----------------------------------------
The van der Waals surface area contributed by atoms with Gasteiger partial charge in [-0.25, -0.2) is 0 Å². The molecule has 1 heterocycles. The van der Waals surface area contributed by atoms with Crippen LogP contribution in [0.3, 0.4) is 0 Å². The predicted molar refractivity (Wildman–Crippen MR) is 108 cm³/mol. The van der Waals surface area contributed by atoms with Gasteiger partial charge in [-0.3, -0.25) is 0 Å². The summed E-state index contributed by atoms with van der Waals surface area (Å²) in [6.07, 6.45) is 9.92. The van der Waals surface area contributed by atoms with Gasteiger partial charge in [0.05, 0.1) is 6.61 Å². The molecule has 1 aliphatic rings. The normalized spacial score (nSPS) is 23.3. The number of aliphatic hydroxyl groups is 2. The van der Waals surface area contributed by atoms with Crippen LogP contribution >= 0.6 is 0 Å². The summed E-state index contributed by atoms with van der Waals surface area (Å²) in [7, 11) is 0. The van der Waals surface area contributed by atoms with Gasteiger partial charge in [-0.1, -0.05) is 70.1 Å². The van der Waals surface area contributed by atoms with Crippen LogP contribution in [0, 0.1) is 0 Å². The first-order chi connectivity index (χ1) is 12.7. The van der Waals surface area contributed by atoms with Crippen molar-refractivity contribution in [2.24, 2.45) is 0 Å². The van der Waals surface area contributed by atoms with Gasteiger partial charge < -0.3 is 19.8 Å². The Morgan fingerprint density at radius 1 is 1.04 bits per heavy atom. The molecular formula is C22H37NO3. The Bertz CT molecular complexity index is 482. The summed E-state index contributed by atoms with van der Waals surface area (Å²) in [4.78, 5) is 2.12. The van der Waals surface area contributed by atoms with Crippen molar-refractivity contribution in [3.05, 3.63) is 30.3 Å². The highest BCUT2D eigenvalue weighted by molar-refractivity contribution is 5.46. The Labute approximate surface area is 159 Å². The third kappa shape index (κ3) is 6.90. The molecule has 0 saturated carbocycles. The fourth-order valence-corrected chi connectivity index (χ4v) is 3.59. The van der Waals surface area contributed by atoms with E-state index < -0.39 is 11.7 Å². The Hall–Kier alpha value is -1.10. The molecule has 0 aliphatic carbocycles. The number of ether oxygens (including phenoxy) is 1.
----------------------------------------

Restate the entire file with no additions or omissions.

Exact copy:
The van der Waals surface area contributed by atoms with Gasteiger partial charge in [-0.25, -0.2) is 0 Å². The molecule has 1 heterocycles. The van der Waals surface area contributed by atoms with Crippen LogP contribution in [0.3, 0.4) is 0 Å². The predicted molar refractivity (Wildman–Crippen MR) is 108 cm³/mol. The van der Waals surface area contributed by atoms with Gasteiger partial charge in [-0.3, -0.25) is 0 Å². The summed E-state index contributed by atoms with van der Waals surface area (Å²) in [6.07, 6.45) is 9.92. The van der Waals surface area contributed by atoms with Gasteiger partial charge in [0.05, 0.1) is 6.61 Å². The molecule has 1 aliphatic rings. The normalized spacial score (nSPS) is 23.3. The number of aliphatic hydroxyl groups is 2. The van der Waals surface area contributed by atoms with Crippen LogP contribution >= 0.6 is 0 Å². The summed E-state index contributed by atoms with van der Waals surface area (Å²) in [7, 11) is 0. The van der Waals surface area contributed by atoms with Gasteiger partial charge in [-0.1, -0.05) is 70.1 Å². The van der Waals surface area contributed by atoms with Crippen LogP contribution in [0, 0.1) is 0 Å². The first-order chi connectivity index (χ1) is 12.7. The van der Waals surface area contributed by atoms with Crippen molar-refractivity contribution in [2.24, 2.45) is 0 Å². The van der Waals surface area contributed by atoms with Gasteiger partial charge < -0.3 is 19.8 Å². The Morgan fingerprint density at radius 1 is 1.04 bits per heavy atom. The molecular formula is C22H37NO3. The Bertz CT molecular complexity index is 482. The summed E-state index contributed by atoms with van der Waals surface area (Å²) in [4.78, 5) is 2.12. The van der Waals surface area contributed by atoms with Crippen molar-refractivity contribution in [3.05, 3.63) is 30.3 Å². The highest BCUT2D eigenvalue weighted by molar-refractivity contribution is 5.46. The Labute approximate surface area is 159 Å². The third kappa shape index (κ3) is 6.90. The molecule has 0 saturated carbocycles. The fourth-order valence-corrected chi connectivity index (χ4v) is 3.59. The van der Waals surface area contributed by atoms with E-state index < -0.39 is 11.7 Å². The Hall–Kier alpha value is -1.10. The molecule has 0 aliphatic carbocycles. The number of ether oxygens (including phenoxy) is 1.